To Kill a Mockingbird
Few 20th century novels have been as warmly regarded as Harper Lee’s To Kill a Mockingbird. Currently a perennial work taught in high schools around the nation, it was an acclaimed, award-winning work when released in 1961 as the southern author tried to recapture her childhood life in a small Southern town. I enjoyed the book as a student, then a parent, and now that I’m studying to become a teacher, recognize it as a great piece of literature and great teaching tool.
She wrote in 1964, “I would like to leave some record of the kind of life that existed in a very small world. I hope…to chronicle something that seems to be very quickly going down the drain. This is small-town middle-class southern life as opposed to Gothic, as opposed to Tobacco Road, as opposed to plantation life.”
It was a story of rights and responsibilities, tolerance, fear of the unknown, race relations and many other issues. When first released, it kicked up quite a bit of dust, especially from people who felt maligned by her glaring spotlight on the small town and its small-minded people. But most everyone else embraced it.
The book screamed to be a motion picture and although it quickly obtained the rights, Universal Pictures was reluctant to take on a story that was as baldly about race relations as this was. Lee finally wrote the book after a series of cruel white hatred cost several young black men their lives. The civil rights movement was well underway but Universal wasn’t a studio prone to making social consciousness movies. They were about big stars and glitzy escapism.
Enter Gregory Peck, one of the most popular leading men of his day. When he said he was ready to sign on as Atticus Finch, the movie got made. Horton Foote trimmed the story, sharpening its focus so a huge percentage of the film focused on the trial of Tom Robinson while other threads and characters got ejected. Filled with a familiar assortment of supporting players (including Star Trek’s Brock Peters, Paul Fix and William Windom) and director Robert Mulligan delivered a visual record of a time rapidly vanishing from American memory.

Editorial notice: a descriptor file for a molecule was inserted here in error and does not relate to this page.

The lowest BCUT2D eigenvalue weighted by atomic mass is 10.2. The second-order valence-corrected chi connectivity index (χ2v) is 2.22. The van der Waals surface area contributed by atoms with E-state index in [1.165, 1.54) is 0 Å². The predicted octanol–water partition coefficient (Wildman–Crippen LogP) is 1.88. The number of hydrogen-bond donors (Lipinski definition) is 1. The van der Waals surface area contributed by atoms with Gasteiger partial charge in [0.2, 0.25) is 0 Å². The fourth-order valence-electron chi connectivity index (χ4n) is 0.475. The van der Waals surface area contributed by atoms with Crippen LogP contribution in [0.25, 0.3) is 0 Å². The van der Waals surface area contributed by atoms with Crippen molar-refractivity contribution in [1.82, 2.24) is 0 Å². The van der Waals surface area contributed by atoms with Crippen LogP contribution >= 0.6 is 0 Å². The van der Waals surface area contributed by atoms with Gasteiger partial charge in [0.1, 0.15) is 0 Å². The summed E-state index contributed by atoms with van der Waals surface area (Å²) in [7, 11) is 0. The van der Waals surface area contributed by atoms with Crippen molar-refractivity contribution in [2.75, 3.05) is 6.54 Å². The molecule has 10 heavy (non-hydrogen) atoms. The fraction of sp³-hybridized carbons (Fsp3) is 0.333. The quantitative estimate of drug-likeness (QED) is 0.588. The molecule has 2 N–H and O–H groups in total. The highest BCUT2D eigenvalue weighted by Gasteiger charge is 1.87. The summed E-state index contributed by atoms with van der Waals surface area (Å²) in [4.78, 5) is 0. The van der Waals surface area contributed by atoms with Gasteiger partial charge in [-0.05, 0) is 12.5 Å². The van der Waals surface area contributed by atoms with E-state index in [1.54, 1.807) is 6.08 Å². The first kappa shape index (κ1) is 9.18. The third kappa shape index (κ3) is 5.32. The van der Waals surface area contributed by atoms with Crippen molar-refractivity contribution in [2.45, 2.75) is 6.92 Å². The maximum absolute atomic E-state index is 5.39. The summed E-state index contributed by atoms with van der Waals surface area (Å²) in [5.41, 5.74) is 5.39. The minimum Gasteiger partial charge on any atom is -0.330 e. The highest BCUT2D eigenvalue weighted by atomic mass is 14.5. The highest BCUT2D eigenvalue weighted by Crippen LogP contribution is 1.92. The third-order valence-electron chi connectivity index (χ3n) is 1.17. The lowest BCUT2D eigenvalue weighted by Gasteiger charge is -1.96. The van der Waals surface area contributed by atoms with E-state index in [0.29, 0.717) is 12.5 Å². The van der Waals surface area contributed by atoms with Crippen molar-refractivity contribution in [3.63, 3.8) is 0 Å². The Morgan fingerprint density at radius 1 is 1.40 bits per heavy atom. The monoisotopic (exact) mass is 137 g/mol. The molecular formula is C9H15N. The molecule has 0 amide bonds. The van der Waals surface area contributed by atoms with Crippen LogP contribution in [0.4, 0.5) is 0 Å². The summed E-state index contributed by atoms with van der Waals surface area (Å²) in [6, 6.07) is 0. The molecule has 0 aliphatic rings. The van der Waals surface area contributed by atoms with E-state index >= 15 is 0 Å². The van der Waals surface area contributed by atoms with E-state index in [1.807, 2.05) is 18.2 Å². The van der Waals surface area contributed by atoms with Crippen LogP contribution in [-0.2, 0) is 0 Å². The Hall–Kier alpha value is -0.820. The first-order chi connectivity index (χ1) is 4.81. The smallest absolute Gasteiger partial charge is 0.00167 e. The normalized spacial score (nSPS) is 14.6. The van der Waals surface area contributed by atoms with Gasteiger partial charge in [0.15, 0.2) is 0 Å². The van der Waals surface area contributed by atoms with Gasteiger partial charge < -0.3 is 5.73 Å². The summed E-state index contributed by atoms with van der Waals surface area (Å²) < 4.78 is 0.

The movie remains a classic and continues to show up on the American Film Institute’s varied lists, including noting that Finch is the number one Hero of All Time, earning him a spot here at ComicMix. And now, in time for its 50th anniversary, Universal’s centennial celebration kicks off with this release. The movie has been painstakingly restored and was today released on Blu-ray for the first time. The restoration work makes the film well worth a second (or third or fourth) viewing and makes for fine family fare. Yeah, it’s slow and deliberate, but done intentionally, capturing the feel of Depression-era Alabama. Elmer Bernstein’s score has never sounded better thanks to the audio work.
I wish the bonus features had been freshened but everything we’re provided are retreads from previous releases. It’s great to have them, though, notably the 90 minute Fearful Symmetry, a 1998 documentary about the novel and film, focusing on cast and crew interviews. There’s a mini-documentary on Peck, along with clips of his Best Actor acceptance speech from the 1963 Academy Awards, his AFI Life Achievement Award, and excerpts from “Tribute to Gregory Peck”. Mary Badham, who memorably played Scout, is featured in clips from an NBC interview she did more than a decade back. The film has commentary from Mulligan and producer Alan Pakula which is somewhat interesting but the facts are covered better in the documentary.
Still, this is a loving restoration and comes in a variety of editions and we heartily recommend it find a place in your library.